Report lists benefits of Medicaid expansion to McDowell

MIKE CONLEY/MCDOWELL NEWS

Medicaid expansion

If North Carolina expands Medicaid, McDowell County could see 95 new jobs created in 2022 and more than $17 million in additional growth for the county’s economy. It would also mean almost 3,000 more people in McDowell would get Medicaid coverage in 2022. This is according to a new non-partisan report released today that focuses on the economic benefits of expanding Medicaid in North Carolina. Just recently, a vigil in support of Medicaid expansion in North Carolina was held earlier this month in downtown Marion. Around 25 people gathered the evening of Wednesday, June 5 at the courthouse for the Health Care Can’t Wait vigil.

If North Carolina expands Medicaid, McDowell County could see 95 new jobs created in 2022 and more than $17 million in additional growth for the county’s economy. It would also mean almost 3,000 more people in McDowell would get Medicaid coverage in 2022.

This is according to a new non-partisan report released Tuesday that focuses on the economic benefits of expanding Medicaid in North Carolina. The report was prepared by researchers at The George Washington University with funding from Cone Health Foundation and the Kate B. Reynolds Charitable Trust.

For McDowell County, the expansion of Medicaid would lead to creating 95 new jobs in 2022 alone and a $17.4 million growth in the county economy in just two years from 2020 to 2022. There would also be $209,300 more in county tax revenue from 2020 to 2022.

Aside from the economic boost, the expansion would see humanitarian benefits. The report states 2,869 more people in McDowell would get needed Medicaid coverage.

Statewide, the expansion would create more than 37,000 new jobs and insure approximately 365,000 more people. In addition to the new jobs created and the hundreds of thousands of uninsured residents gaining coverage, the researchers estimate that the state would increase its business activity by $11.7 billion in just three years, between 2020 to 2022. It’s money that could be spent on education, infrastructure and other needs, according to a news release about the report.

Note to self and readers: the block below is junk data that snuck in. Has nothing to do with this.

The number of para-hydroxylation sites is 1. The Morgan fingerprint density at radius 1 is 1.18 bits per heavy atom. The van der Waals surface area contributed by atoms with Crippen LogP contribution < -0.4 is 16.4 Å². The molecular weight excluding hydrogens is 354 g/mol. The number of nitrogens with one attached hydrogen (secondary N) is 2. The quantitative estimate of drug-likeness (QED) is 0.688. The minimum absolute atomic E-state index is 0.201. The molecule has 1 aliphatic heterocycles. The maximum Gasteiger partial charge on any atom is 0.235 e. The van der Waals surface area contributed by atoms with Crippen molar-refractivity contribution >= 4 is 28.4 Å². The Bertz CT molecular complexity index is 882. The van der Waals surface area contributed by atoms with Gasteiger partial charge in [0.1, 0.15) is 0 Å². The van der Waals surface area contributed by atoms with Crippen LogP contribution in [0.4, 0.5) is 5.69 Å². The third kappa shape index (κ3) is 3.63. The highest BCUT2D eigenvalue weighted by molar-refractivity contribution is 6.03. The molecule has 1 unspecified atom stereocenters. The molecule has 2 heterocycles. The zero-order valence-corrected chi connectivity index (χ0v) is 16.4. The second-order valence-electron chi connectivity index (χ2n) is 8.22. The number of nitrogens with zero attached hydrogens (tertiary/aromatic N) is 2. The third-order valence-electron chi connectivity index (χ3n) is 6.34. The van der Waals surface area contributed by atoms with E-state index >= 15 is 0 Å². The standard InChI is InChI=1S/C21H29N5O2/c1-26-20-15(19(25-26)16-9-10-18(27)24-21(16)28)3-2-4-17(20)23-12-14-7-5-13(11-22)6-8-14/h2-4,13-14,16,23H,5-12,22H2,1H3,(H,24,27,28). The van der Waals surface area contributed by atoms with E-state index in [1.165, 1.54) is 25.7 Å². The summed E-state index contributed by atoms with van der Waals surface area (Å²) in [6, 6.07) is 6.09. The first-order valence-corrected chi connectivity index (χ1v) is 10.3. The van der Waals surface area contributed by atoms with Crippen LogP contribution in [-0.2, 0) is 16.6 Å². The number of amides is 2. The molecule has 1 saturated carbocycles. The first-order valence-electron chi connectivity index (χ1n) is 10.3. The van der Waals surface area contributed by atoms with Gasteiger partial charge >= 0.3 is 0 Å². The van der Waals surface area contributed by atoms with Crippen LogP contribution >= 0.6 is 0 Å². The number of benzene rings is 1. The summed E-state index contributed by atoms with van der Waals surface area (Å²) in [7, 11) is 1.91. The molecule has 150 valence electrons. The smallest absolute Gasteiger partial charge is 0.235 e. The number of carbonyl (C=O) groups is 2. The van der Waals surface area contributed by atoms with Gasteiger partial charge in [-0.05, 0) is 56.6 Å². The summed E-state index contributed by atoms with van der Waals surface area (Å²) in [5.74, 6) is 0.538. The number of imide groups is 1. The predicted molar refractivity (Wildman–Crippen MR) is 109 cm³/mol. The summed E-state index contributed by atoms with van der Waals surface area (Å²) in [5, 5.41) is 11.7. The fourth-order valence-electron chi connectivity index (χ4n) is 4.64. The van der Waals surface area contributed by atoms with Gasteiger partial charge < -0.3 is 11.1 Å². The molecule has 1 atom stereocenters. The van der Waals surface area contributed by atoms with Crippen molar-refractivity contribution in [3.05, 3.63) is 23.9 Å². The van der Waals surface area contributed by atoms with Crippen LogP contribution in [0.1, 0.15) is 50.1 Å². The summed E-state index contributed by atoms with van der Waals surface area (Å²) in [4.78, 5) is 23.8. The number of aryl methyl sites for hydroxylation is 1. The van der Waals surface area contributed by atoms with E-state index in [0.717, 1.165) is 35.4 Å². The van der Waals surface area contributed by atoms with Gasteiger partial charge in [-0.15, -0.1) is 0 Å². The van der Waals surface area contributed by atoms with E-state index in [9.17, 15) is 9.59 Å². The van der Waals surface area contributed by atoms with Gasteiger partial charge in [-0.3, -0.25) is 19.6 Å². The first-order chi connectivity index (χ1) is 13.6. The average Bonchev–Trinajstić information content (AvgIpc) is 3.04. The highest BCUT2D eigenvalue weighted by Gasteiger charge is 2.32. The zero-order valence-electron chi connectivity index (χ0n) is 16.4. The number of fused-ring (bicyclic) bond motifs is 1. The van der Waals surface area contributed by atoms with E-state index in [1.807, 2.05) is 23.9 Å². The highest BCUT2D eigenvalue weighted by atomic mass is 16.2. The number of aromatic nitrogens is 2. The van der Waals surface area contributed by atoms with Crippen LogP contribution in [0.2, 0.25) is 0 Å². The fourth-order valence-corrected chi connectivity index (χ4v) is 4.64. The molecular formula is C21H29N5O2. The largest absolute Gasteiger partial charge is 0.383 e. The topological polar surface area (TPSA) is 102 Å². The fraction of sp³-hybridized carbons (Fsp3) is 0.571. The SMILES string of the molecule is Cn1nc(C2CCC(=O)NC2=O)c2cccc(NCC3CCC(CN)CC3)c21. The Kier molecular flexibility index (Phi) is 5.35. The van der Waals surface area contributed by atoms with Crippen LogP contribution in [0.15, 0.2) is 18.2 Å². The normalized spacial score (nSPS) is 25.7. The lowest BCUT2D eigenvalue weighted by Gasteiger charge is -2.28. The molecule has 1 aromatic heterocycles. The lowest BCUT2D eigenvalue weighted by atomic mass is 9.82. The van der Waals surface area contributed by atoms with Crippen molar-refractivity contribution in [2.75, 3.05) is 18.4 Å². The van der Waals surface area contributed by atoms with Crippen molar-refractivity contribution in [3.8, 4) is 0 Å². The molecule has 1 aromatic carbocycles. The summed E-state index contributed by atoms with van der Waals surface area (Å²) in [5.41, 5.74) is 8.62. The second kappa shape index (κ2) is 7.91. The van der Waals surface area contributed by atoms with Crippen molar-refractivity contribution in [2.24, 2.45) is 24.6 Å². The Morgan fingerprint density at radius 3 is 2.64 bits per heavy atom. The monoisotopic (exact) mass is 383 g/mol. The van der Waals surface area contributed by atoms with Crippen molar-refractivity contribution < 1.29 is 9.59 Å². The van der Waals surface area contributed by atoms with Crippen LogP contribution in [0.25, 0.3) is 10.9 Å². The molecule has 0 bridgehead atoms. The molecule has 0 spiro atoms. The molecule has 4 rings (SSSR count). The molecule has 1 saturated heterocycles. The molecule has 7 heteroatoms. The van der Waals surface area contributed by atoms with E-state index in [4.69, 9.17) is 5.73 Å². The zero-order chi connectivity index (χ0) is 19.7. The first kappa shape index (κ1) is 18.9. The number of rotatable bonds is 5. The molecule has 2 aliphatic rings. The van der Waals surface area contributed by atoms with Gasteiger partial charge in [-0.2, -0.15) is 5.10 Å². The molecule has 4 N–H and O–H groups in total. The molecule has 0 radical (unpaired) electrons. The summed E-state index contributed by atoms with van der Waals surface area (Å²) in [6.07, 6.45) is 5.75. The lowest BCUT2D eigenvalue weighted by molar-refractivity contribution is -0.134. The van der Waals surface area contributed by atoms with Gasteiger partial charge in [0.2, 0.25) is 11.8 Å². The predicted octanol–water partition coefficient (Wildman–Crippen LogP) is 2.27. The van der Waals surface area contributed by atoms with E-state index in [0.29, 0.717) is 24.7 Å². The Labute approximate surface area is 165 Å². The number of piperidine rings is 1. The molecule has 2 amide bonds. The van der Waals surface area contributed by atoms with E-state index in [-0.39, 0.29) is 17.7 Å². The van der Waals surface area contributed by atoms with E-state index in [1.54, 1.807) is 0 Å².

“Medicaid expansion is a job creator and can extend health coverage to thousands of previously uninsured North Carolinians who are falling through the gaps in our current system,” said Susan Shumaker, president of Cone Health Foundation. “States that have already expanded Medicaid are better equipped to tackle critical health care concerns like opioid addiction and infant mortality rates, issues that need to be addressed here at home in North Carolina.”

(Note: For an argument against Medicaid expansion, read Republican State Senate Leader Phil Berger's weekend op-ed in the News & Observer of Raleigh here.)

The new analysis updates a 2014 report, providing a county-by-county look at the number of jobs, new Medicaid enrollees and economic growth that would result from the state expanding Medicaid. With nearly one in six non-elderly adults in North Carolina uninsured (16%) – a rate that is above the national average (12%) – every county, urban or rural, stands to benefit. For example, both an urban county like Wake and a rural county like Burke will create jobs under Medicaid expansion, 4,076 and 456, respectively, according to the news release.